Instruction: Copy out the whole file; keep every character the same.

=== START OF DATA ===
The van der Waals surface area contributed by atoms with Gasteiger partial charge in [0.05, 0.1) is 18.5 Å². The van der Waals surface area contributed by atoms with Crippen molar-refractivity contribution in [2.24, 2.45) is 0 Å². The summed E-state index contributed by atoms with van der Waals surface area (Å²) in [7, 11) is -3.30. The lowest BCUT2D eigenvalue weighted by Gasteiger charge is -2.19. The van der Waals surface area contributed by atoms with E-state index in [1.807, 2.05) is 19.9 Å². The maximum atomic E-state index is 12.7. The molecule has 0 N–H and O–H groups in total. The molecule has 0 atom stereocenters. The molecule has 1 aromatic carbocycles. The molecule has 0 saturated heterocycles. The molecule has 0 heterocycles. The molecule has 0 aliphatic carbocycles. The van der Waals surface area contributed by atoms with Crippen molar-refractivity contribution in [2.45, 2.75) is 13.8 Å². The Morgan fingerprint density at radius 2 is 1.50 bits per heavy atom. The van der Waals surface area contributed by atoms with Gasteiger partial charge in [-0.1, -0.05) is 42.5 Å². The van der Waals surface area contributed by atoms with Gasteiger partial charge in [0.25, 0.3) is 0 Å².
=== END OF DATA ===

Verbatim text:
The van der Waals surface area contributed by atoms with Gasteiger partial charge in [0.05, 0.1) is 18.5 Å². The van der Waals surface area contributed by atoms with Crippen molar-refractivity contribution in [2.24, 2.45) is 0 Å². The summed E-state index contributed by atoms with van der Waals surface area (Å²) in [7, 11) is -3.30. The lowest BCUT2D eigenvalue weighted by Gasteiger charge is -2.19. The van der Waals surface area contributed by atoms with E-state index in [1.807, 2.05) is 19.9 Å². The maximum atomic E-state index is 12.7. The molecule has 0 N–H and O–H groups in total. The molecule has 0 atom stereocenters. The molecule has 1 aromatic carbocycles. The molecule has 0 saturated heterocycles. The molecule has 0 heterocycles. The molecule has 0 aliphatic carbocycles. The van der Waals surface area contributed by atoms with Crippen molar-refractivity contribution in [2.45, 2.75) is 13.8 Å². The Morgan fingerprint density at radius 2 is 1.50 bits per heavy atom. The van der Waals surface area contributed by atoms with Gasteiger partial charge in [-0.1, -0.05) is 42.5 Å². The van der Waals surface area contributed by atoms with Gasteiger partial charge in [0.25, 0.3) is 0 Å².